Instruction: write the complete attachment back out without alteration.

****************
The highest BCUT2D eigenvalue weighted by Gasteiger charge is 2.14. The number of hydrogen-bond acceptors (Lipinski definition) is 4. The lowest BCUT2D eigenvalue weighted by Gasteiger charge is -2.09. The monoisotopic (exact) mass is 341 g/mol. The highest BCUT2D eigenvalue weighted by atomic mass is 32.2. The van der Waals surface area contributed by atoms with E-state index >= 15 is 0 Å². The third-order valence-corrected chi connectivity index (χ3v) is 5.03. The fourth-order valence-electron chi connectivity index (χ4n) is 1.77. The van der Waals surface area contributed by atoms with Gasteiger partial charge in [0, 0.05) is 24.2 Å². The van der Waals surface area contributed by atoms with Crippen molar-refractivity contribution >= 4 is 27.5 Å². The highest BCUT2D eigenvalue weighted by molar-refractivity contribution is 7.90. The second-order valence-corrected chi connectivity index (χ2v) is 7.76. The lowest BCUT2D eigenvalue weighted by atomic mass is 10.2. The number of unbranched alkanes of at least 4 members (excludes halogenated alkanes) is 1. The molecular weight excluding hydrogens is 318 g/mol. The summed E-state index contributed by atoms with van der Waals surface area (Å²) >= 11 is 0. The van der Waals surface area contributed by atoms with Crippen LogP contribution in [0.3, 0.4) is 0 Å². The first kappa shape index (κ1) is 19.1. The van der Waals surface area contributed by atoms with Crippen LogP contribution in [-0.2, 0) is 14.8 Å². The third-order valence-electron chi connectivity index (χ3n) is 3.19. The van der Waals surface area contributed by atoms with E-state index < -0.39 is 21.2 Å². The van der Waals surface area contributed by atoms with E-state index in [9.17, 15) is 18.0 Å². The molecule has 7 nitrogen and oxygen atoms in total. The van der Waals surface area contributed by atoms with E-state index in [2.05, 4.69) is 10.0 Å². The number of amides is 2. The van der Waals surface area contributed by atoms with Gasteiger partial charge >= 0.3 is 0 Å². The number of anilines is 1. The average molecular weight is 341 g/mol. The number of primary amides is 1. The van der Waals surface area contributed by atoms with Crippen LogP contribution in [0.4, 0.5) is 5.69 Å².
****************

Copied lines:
The highest BCUT2D eigenvalue weighted by Gasteiger charge is 2.14. The number of hydrogen-bond acceptors (Lipinski definition) is 4. The lowest BCUT2D eigenvalue weighted by Gasteiger charge is -2.09. The monoisotopic (exact) mass is 341 g/mol. The highest BCUT2D eigenvalue weighted by atomic mass is 32.2. The van der Waals surface area contributed by atoms with E-state index >= 15 is 0 Å². The third-order valence-corrected chi connectivity index (χ3v) is 5.03. The fourth-order valence-electron chi connectivity index (χ4n) is 1.77. The van der Waals surface area contributed by atoms with Gasteiger partial charge in [0, 0.05) is 24.2 Å². The van der Waals surface area contributed by atoms with Crippen molar-refractivity contribution >= 4 is 27.5 Å². The highest BCUT2D eigenvalue weighted by molar-refractivity contribution is 7.90. The second-order valence-corrected chi connectivity index (χ2v) is 7.76. The lowest BCUT2D eigenvalue weighted by atomic mass is 10.2. The number of unbranched alkanes of at least 4 members (excludes halogenated alkanes) is 1. The molecular weight excluding hydrogens is 318 g/mol. The summed E-state index contributed by atoms with van der Waals surface area (Å²) >= 11 is 0. The van der Waals surface area contributed by atoms with Crippen LogP contribution in [0.3, 0.4) is 0 Å². The first kappa shape index (κ1) is 19.1. The van der Waals surface area contributed by atoms with Crippen LogP contribution in [-0.2, 0) is 14.8 Å². The third-order valence-electron chi connectivity index (χ3n) is 3.19. The van der Waals surface area contributed by atoms with E-state index < -0.39 is 21.2 Å². The van der Waals surface area contributed by atoms with E-state index in [9.17, 15) is 18.0 Å². The molecule has 7 nitrogen and oxygen atoms in total. The van der Waals surface area contributed by atoms with E-state index in [2.05, 4.69) is 10.0 Å². The number of amides is 2. The van der Waals surface area contributed by atoms with Gasteiger partial charge >= 0.3 is 0 Å². The number of anilines is 1. The average molecular weight is 341 g/mol. The number of primary amides is 1. The van der Waals surface area contributed by atoms with Crippen LogP contribution in [0.4, 0.5) is 5.69 Å².